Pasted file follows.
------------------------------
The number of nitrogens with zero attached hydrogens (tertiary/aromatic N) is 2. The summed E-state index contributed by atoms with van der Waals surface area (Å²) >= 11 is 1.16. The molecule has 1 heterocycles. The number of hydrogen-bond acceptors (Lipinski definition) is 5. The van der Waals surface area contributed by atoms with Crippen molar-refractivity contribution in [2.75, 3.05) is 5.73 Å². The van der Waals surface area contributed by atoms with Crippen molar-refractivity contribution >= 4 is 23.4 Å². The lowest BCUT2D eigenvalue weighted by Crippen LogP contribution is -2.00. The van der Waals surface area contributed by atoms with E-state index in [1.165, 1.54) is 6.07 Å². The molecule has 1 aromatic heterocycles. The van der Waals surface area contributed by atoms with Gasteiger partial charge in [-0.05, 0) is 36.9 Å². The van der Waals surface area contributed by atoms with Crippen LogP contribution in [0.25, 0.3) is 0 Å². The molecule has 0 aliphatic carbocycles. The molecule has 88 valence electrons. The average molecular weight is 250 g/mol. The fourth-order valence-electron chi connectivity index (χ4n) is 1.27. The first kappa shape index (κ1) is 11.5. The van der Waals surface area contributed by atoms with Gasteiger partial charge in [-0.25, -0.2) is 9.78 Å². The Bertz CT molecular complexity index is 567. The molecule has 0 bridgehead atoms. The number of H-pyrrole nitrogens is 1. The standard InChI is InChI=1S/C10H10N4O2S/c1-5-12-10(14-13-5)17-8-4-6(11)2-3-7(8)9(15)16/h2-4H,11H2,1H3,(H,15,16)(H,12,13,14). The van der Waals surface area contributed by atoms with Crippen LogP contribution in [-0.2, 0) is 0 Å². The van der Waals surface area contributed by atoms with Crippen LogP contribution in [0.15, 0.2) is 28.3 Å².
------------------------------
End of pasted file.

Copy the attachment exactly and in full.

The number of nitrogens with zero attached hydrogens (tertiary/aromatic N) is 2. The summed E-state index contributed by atoms with van der Waals surface area (Å²) >= 11 is 1.16. The molecule has 1 heterocycles. The number of hydrogen-bond acceptors (Lipinski definition) is 5. The van der Waals surface area contributed by atoms with Crippen molar-refractivity contribution in [2.75, 3.05) is 5.73 Å². The van der Waals surface area contributed by atoms with Crippen molar-refractivity contribution >= 4 is 23.4 Å². The lowest BCUT2D eigenvalue weighted by Crippen LogP contribution is -2.00. The van der Waals surface area contributed by atoms with E-state index in [1.165, 1.54) is 6.07 Å². The molecule has 1 aromatic heterocycles. The van der Waals surface area contributed by atoms with Gasteiger partial charge in [-0.05, 0) is 36.9 Å². The van der Waals surface area contributed by atoms with Crippen LogP contribution in [0.25, 0.3) is 0 Å². The molecule has 0 aliphatic carbocycles. The molecule has 88 valence electrons. The average molecular weight is 250 g/mol. The fourth-order valence-electron chi connectivity index (χ4n) is 1.27. The first kappa shape index (κ1) is 11.5. The van der Waals surface area contributed by atoms with Gasteiger partial charge in [-0.25, -0.2) is 9.78 Å². The Bertz CT molecular complexity index is 567. The molecule has 0 bridgehead atoms. The number of H-pyrrole nitrogens is 1. The standard InChI is InChI=1S/C10H10N4O2S/c1-5-12-10(14-13-5)17-8-4-6(11)2-3-7(8)9(15)16/h2-4H,11H2,1H3,(H,15,16)(H,12,13,14). The van der Waals surface area contributed by atoms with Crippen LogP contribution in [-0.2, 0) is 0 Å². The van der Waals surface area contributed by atoms with Crippen LogP contribution in [0.15, 0.2) is 28.3 Å².